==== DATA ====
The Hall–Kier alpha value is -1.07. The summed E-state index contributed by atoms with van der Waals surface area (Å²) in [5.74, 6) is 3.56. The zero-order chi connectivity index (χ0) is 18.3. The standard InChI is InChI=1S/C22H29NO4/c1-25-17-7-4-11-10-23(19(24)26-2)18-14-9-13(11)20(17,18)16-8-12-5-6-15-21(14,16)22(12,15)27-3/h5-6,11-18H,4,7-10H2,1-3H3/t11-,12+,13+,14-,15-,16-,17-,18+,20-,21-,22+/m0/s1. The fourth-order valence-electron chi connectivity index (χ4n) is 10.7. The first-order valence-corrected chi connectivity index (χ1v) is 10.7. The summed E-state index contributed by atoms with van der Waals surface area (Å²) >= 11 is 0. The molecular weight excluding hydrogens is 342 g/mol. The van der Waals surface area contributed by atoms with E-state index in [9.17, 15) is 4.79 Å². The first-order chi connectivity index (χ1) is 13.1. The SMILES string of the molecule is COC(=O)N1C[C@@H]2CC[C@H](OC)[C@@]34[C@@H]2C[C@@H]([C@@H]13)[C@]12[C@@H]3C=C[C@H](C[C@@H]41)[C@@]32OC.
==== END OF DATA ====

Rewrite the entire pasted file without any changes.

The Hall–Kier alpha value is -1.07. The summed E-state index contributed by atoms with van der Waals surface area (Å²) in [5.74, 6) is 3.56. The zero-order chi connectivity index (χ0) is 18.3. The standard InChI is InChI=1S/C22H29NO4/c1-25-17-7-4-11-10-23(19(24)26-2)18-14-9-13(11)20(17,18)16-8-12-5-6-15-21(14,16)22(12,15)27-3/h5-6,11-18H,4,7-10H2,1-3H3/t11-,12+,13+,14-,15-,16-,17-,18+,20-,21-,22+/m0/s1. The fourth-order valence-electron chi connectivity index (χ4n) is 10.7. The first-order valence-corrected chi connectivity index (χ1v) is 10.7. The summed E-state index contributed by atoms with van der Waals surface area (Å²) >= 11 is 0. The molecular weight excluding hydrogens is 342 g/mol. The van der Waals surface area contributed by atoms with E-state index in [9.17, 15) is 4.79 Å². The first-order chi connectivity index (χ1) is 13.1. The SMILES string of the molecule is COC(=O)N1C[C@@H]2CC[C@H](OC)[C@@]34[C@@H]2C[C@@H]([C@@H]13)[C@]12[C@@H]3C=C[C@H](C[C@@H]41)[C@@]32OC.